The debate was tinged with sadness and humility.

Sadness that, in their frustration and anger with the government of Israel, some Jews would choose to hold the Jewish state to an unjust double standard; to act from an ahistorical ideology; to be part of organizations that lend credence to noxious and anti-Semitic views outside the Jewish community.

Sadness that at the end of this JCRC process we may ultimately separate from a venerable organization, the Boston Workmen’s Circle (BWC), a founder of our coalition and a home for many Jews in Boston who have no other Jewish space that resonates for them.

Humility that our actions have consequences. We are clear that we are mandated only to define the compacts that bind this coalition together, and not to define who is a Jew or who should be excluded from the broader Jewish community. Even so, our hearts are heavy in the knowledge that the steps we take may be read by others as rejection of them as individuals and Jews; not just of an ideology that is counter to our mission.

Humility that we must do more to create spaces and pathways to action for those in our community who are disappointed and dismayed by the actions of Israel’s government. Pathways that connect them to Israelis and Palestinians who share their hopes and sense of urgency, without denying the legitimacy of our people’s national aspirations.

Our debate was held in the spirit of argument for the sake of heaven, with the understanding that good people who share a commitment to Israel’s future as a Jewish state can and often do have different ideas about that future and how to achieve it. It was a debate in the spirit of the houses of Hillel and Shammai as recorded in the Talmud, two vigorously dissonant views on issues fundamental to the codification of rabbinic Judaism but who, at the end of each debate, went home inextricably linked to each other as one community.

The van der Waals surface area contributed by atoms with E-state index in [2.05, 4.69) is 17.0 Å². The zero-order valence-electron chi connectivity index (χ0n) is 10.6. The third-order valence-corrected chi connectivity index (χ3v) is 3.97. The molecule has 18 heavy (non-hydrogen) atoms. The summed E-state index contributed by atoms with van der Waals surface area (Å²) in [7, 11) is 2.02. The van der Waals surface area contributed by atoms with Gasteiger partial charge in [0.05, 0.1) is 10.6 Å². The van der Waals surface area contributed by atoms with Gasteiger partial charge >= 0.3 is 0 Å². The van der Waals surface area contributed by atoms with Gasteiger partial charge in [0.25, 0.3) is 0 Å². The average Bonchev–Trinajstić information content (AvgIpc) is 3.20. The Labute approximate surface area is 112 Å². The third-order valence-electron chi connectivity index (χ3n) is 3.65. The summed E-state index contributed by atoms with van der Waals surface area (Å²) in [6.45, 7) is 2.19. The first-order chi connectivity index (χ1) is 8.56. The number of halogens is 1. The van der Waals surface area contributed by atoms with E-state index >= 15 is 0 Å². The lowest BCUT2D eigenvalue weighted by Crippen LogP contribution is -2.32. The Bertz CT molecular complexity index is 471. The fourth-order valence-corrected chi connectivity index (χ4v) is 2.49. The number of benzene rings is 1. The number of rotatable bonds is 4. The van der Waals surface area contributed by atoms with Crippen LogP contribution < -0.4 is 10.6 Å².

And then, finally, by a vote of 62 ayes and 13 nays, with 8 abstentions, our Council resolved:

That no member organization of JCRC, through its programs, activities and practices, shall partner with – in particular by co-sponsoring events primarily led or co-led by or by signing on to statements primarily organized or co-organized by – a self-identified Jewish organization that declares itself to be anti-Zionist;

such action is not compatible with, and is in conflict with, JCRC’s mission, and could be grounds for removal from the JCRC upon the determination of and through the procedures of this Council and its bylaws.

While our dialogue with BWC will continue in the coming weeks, we took an important step in clarifying who we are as a coalition, and what boundaries define this coalition in advancing JCRC’s mission. We did so through our process of deliberative and representative democracy on behalf of our organized Jewish community; a process that we rely on to form our principles and our policies; a process that is the foundation of the legitimacy to do public advocacy and community relations on behalf of this coalition. And we move forward.

Shabbat Shalom,

Jeremy

JCRC is Deeply Disappointed by Decision to Refer S.1689/H.1685 “To Study”